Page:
With the nation under strict lockdown for many months and subjected to tiered restrictions for others, many were unable to spend in the usual way last year. For many people, taking an annual holiday was out of the question, while pubs and restaurants remained closed for most of the year. This led to people staying in more than going out, which resulted in a sharp drop in spending.
While some people saw their income levels also reduced during the pandemic, many others, such as those who are retired continued to receive the same fixed income each month. However, spending levels each month were reduced due to being unable to enjoy activities such as meals out, drinks with friends, holidays, and even shopping trips.
Saving money and clearing debt
People who maintained their usual income managed to save a lot of extra money over the year and pay down their debts. Figures show that a staggering £21.3 billion in debt was repaid between January and November last year.
Figures from the Bank of England show that household deposits have increased to £1.6 trillion. Between January and November last year, they increased by $124 billion. This compares to growth of under £50 billion over the same period in 2019, which equates to an increase of close to 150% in 2020. BoE data also suggested that the majority of households were not planning to spend the extra money saved.
Officials have confirmed that much of this growth was down to increased deposits in savings accounts. Total balances are said to have increased by nearly 6% between January and September last year. During the same period in 2019, total balances increased by 2.78%.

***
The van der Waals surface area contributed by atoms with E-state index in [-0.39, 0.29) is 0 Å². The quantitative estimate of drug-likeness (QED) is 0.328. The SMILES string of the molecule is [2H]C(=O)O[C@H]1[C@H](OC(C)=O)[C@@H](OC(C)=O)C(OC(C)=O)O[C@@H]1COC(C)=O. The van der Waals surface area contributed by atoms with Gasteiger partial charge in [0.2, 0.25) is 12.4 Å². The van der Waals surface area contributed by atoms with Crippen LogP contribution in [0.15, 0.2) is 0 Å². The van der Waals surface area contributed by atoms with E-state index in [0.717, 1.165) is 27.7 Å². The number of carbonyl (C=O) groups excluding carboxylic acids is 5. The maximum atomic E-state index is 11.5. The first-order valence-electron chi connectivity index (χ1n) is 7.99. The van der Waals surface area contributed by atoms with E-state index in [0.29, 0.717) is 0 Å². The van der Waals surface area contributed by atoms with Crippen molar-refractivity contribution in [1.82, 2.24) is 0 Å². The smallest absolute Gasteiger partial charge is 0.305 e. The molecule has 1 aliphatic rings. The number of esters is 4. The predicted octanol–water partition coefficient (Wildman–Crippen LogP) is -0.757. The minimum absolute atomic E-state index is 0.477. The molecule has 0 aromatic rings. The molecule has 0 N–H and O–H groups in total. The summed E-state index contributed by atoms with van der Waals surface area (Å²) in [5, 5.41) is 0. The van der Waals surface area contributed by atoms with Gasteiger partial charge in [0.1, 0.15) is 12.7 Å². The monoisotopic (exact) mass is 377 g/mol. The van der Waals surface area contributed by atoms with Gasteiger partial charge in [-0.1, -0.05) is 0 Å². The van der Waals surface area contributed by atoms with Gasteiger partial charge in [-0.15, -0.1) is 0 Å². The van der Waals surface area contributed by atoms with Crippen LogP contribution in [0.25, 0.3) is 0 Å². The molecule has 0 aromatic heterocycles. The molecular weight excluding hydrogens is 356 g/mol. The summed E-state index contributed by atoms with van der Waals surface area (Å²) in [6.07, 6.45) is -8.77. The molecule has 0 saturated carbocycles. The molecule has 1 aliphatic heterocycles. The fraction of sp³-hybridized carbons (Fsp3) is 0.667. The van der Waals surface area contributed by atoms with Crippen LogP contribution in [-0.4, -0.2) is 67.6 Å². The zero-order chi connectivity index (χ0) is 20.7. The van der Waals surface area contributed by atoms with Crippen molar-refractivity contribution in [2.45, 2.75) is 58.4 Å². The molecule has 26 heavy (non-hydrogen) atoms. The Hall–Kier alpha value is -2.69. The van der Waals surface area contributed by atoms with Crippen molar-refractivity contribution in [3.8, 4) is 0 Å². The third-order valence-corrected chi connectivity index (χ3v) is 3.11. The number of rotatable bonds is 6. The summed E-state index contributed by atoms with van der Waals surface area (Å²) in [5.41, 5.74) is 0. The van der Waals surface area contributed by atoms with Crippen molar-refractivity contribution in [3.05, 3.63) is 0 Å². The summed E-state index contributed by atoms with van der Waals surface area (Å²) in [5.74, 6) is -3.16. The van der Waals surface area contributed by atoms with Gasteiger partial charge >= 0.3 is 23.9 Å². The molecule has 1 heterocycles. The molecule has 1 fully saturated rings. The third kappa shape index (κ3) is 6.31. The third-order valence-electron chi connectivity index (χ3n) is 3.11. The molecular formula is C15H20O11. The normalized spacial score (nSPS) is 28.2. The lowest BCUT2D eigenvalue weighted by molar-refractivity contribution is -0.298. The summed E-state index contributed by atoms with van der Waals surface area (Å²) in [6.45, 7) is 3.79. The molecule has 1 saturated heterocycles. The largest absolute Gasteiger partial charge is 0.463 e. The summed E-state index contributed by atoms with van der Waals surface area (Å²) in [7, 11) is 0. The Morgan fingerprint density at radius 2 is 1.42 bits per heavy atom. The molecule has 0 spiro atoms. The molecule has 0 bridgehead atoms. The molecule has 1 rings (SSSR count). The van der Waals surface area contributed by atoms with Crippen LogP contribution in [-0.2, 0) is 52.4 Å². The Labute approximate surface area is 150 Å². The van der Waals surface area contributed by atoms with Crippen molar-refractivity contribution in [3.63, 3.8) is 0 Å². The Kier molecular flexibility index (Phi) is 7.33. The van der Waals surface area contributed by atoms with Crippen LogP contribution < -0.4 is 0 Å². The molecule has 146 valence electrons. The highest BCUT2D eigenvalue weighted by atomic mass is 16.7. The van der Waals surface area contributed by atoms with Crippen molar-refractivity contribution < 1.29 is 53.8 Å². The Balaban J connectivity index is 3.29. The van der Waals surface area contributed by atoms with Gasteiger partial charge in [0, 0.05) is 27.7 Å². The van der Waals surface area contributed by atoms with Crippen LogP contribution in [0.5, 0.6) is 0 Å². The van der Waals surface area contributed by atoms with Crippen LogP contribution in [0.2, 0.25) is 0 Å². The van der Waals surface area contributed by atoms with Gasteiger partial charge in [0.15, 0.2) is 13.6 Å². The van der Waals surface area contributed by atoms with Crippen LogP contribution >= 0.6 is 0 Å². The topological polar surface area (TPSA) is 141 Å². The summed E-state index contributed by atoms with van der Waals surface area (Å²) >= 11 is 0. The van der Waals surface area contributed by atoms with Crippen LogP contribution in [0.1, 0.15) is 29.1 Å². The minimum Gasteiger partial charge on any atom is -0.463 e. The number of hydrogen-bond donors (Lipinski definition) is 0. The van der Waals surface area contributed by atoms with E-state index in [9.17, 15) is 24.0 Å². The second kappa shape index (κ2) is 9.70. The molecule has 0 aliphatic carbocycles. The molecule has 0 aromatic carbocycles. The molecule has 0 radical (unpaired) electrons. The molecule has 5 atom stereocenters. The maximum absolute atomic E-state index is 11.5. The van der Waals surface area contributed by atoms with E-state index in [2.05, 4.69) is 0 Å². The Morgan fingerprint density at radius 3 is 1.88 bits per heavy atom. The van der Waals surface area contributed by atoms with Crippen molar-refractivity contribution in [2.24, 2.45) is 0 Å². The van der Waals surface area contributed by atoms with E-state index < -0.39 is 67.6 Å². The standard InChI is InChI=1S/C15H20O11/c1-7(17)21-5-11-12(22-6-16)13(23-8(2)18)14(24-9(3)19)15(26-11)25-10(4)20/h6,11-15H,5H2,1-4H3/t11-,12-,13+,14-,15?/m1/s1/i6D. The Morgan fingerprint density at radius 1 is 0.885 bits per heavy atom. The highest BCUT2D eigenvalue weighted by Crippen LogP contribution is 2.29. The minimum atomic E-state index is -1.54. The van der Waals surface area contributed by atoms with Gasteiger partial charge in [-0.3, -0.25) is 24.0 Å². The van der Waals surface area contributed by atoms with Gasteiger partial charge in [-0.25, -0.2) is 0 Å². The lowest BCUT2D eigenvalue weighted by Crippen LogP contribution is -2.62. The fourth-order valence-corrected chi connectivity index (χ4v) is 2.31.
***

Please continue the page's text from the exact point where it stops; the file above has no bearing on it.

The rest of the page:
Many opting for instant access accounts
Data also suggests that many of those putting pandemic savings aside have opted for instant access accounts. With the pandemic resulting in ever-changing circumstances for many, some were keen to put money aside while also being able to access it with ease and without penalties when necessary.
Financial group, CACI, released figures that showed balances in easy access accounts tripled between January and September 2020 on a year-on-year basis. There was growth of 10.3% in non-ISA instant access stock compared to just 3.6% during the same period the year before.
Financial anxiety levels increase
Despite the boost in savings throughout 2020, data also shows financial anxiety levels rocketed for many people. More than 25% of UK residents felt more stressed about their financial situations. Many reported issues such as sleep and relationship problems stemming from their money worries.